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Cold vs Allergies: What You Need to Know

Dec 12, 2023

Urgent Care

Cold vs Allergies: What You Need to Know

Do you often find yourself reaching for tissues and sneezing uncontrollably, wondering whether it's a regular cold or something caused by allergies? The similarity in symptoms usually leaves us confused, trying to decipher between the two. When seasons shift or the weather changes, it's important to figure out the difference between a cold and allergies. Knowing this helps us find the right way to manage and get relief that works.

According to the Centers for Disease Control and Prevention (CDC), allergies affect more than 60 million people in the United States alone. Additionally, it highlights that adults usually suffer from about 2-3 colds per year, with children often experiencing even more.

If you're wondering how to tell if it's allergies or a cold, this article is for you. Read on to find out more about allergies vs cold symptoms.

What Are Colds and Allergies?

Colds are caused by viruses. Once infected with a cold virus, your body tries to fight it off, bringing on classic cold symptoms like coughing or a blocked nose. Cold viruses are infectious, which means a person with a cold can spread the infection if they cough or sneeze in public or even shake hands. Once infected, at most, a person takes one or two weeks to recover and stops exhibiting symptoms afterward.

Allergies present a unique challenge on their own. They're caused if a person has an overactive immune system. This means that the person's immune system misidentifies harmless substances such as pollen and dust as germs and attacks them. When this happens, the body releases chemicals similar to histamine when it battles colds, leading to symptoms such as sneezing, coughing, and swollen nasal passageways. One major difference between allergies and a cold is that allergies are not infectious but, in some cases, may be genetically inherited.

How to Differentiate: Is It a Cold or Allergies?

Learn what's the difference between a cold and allergies with the help of the chart below:

 

Category of Difference

Allergy

Cold

Cause

Hyper-active immune system

Virus

Duration

Days to months

3-14 days

Time of prevalence

Any time of the year unless it is a seasonal allergy

Any time, but most often in winter

Incubation period

No incubation; symptoms manifest immediately on contact with allergens

A few days after the virus enters the body

Prevention

Identification of allergens and avoidance as far as possible

Maintenance of hygiene, washing hands often, and avoidance of contact with cold-infected persons

Treatment

Avoidance of allergens; face masks; decongestants; nasal steroids; anti-histamines

Plenty of hydration; rest; aspirin (for adults); decongestants; ibuprofen for body aches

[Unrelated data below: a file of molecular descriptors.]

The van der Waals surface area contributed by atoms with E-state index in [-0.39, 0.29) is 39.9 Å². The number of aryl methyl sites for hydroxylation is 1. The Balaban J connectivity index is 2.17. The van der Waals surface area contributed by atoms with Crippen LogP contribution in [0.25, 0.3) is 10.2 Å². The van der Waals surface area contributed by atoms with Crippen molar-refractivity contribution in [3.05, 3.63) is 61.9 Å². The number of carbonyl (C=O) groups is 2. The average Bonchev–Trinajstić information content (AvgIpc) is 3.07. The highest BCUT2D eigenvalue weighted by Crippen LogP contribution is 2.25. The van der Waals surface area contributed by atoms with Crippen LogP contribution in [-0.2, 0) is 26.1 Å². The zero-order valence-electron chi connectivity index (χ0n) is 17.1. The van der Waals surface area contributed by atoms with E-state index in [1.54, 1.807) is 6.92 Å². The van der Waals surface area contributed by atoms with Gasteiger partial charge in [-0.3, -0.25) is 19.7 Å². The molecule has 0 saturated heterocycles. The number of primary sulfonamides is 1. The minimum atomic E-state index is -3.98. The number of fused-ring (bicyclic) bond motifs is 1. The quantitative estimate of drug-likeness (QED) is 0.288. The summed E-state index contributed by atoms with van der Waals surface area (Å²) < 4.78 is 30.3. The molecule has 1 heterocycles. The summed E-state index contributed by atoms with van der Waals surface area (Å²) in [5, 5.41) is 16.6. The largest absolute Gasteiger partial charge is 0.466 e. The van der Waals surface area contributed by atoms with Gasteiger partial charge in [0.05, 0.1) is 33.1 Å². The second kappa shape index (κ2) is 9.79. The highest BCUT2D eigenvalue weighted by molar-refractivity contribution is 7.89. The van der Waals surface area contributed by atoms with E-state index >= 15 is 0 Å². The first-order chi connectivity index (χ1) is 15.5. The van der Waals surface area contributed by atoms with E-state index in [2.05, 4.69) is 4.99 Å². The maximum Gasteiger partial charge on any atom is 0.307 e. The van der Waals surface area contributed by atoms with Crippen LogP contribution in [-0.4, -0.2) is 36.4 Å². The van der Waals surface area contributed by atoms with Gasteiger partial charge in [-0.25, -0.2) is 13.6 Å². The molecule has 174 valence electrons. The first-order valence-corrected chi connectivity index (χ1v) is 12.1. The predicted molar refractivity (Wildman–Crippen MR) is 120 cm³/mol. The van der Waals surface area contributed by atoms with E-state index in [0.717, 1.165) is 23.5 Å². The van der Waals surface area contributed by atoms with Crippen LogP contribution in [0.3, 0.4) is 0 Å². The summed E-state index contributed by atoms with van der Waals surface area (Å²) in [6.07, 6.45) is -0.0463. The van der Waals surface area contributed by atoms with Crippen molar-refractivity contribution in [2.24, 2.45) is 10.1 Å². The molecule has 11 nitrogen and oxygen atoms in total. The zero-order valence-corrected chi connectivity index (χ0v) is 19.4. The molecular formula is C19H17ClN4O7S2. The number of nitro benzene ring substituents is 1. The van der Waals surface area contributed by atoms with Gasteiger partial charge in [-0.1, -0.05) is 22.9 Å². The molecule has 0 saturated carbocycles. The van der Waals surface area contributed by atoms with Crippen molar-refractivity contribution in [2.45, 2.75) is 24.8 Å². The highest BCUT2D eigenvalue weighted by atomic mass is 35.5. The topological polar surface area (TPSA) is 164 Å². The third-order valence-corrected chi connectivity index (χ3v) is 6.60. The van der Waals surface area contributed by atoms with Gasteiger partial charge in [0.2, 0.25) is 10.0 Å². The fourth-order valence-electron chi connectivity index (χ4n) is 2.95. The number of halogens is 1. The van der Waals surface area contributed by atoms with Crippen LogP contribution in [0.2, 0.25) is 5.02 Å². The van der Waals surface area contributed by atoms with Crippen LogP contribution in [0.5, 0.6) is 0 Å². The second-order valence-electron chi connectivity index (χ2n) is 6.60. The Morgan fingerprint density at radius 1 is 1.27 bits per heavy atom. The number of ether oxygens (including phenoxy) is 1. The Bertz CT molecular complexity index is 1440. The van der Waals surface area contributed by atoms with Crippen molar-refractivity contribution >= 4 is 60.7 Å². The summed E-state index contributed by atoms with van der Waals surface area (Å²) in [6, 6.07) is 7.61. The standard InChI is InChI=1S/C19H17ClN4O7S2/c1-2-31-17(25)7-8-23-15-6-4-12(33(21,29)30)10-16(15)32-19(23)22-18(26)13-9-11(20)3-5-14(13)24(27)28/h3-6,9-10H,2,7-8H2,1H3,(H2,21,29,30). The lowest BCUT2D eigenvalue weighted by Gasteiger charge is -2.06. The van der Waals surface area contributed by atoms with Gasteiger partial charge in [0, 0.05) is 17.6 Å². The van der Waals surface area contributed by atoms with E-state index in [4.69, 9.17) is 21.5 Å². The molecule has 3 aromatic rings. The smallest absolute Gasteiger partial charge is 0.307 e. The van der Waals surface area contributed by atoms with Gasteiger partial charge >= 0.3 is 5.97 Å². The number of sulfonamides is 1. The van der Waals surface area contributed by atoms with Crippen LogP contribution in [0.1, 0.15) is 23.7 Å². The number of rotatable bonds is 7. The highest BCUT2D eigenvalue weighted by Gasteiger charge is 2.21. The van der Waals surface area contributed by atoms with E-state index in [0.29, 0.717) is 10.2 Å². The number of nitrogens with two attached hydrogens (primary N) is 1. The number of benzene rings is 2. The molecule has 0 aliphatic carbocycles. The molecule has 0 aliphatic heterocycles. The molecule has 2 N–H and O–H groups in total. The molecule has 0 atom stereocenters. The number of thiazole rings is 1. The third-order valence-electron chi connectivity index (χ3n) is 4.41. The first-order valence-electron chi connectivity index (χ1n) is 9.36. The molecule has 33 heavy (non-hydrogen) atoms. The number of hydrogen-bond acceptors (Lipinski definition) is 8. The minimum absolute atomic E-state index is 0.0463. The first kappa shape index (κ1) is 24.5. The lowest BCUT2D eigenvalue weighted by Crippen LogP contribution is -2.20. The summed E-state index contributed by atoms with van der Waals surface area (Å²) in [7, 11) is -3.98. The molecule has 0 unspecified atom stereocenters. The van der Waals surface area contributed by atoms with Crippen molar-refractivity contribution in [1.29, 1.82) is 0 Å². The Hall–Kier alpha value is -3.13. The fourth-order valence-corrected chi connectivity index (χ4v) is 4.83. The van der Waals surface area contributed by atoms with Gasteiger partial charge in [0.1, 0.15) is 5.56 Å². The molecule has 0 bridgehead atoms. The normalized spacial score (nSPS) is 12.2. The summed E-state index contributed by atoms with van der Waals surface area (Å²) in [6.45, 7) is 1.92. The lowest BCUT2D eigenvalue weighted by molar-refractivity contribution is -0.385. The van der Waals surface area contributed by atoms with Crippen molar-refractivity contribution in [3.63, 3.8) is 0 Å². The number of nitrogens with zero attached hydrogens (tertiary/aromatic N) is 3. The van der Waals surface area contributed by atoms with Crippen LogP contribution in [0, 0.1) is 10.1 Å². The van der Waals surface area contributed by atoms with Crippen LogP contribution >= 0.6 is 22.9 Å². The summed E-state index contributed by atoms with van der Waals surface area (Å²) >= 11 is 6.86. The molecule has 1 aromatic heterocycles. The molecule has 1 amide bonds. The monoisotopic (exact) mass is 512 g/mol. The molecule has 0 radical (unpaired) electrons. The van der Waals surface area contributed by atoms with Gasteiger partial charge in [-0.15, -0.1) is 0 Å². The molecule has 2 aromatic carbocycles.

Possible severities

Asthma; ear and sinus infections

Asthma; sinus and ear infections

Are Your Symptoms a Cold or Allergies?

The symptoms of cold vs allergies are quite close. So, how do you know the difference between a cold and allergies?

Here is a list of symptoms to help you understand the different signs of allergy and cold:

Symptoms

Allergy

Cold

Blocked or runny nose

Yes

Yes

Headache

Not common

Not common

Fatigue

Occasionally

Occasionally

Body aches

Never

Occasionally

Fever

Never

Uncommon

Sore throat

Occasionally

Yes

Cough

Occasionally

Yes

Sneezing

Yes

Yes

Chest discomfort

Not common

Mild to moderate

Duration

Usually lasts 7-10 days

Varies; symptoms can persist for weeks

Triggers

No specific triggers

Seasonal changes, specific allergens

Diagnosing Between Colds and Allergies

In cold vs allergy quandaries, expert medical help isn’t often required to diagnose colds. If you consult a doctor, a study of preliminary symptoms should be enough to confirm a diagnosis.

In the case of allergies, however, your primary physician may want you to run some tests to confirm their nature and extent. They may even refer you to an ENT (ear, nose, and throat) specialist or an allergist to confirm diagnosis.

Treatments for Colds and Allergies

Unless they become aggressive, cold and allergy treatment is simple and can easily be achieved at home.

  1. Cold: The body self-heals in cold cases, provided you drink plenty of fluids and get lots of rest. Taking antibiotics is a common mistake people make when they contract a cold. Antibiotics fight bacteria and are, therefore, ineffective in treating virus-driven colds. Saline nasal sprays, cough syrups, and pain-relieving medicines like ibuprofen are enough to recover from colds. Home remedies such as gargling with salt water and using cool-mist humidifiers are also recommended.
  2. Allergies: The best way to treat allergies is to avoid environments where allergens abound. If that isn’t possible, symptoms have to be addressed. You can avail of anti-histamines, decongestants, nasal sprays, and eye drops, and opt for allergy shots under the guidance of a medical practitioner.

When Should You Seek Help?

For cold and allergy symptoms, seeking help might be necessary when:

  • If symptoms last more than two weeks
  • If you have pre-diagnosed conditions, including asthma, sinusitis, and nasal polyps
  • If you’re considering allergy shots
  • If you experience severities like fever, inability to breathe, or function properly

Still Confused About Colds vs Allergies? Walk into MI Express Urgent Care!

At MI Express Urgent Care, we understand the confusion you may face in diagnosing cold vs allergies. That is why we offer dedicated care and custom-made treatment plans to assist you in diagnosing and managing your symptoms and improving your quality of life. Contact us today to relieve your worries.

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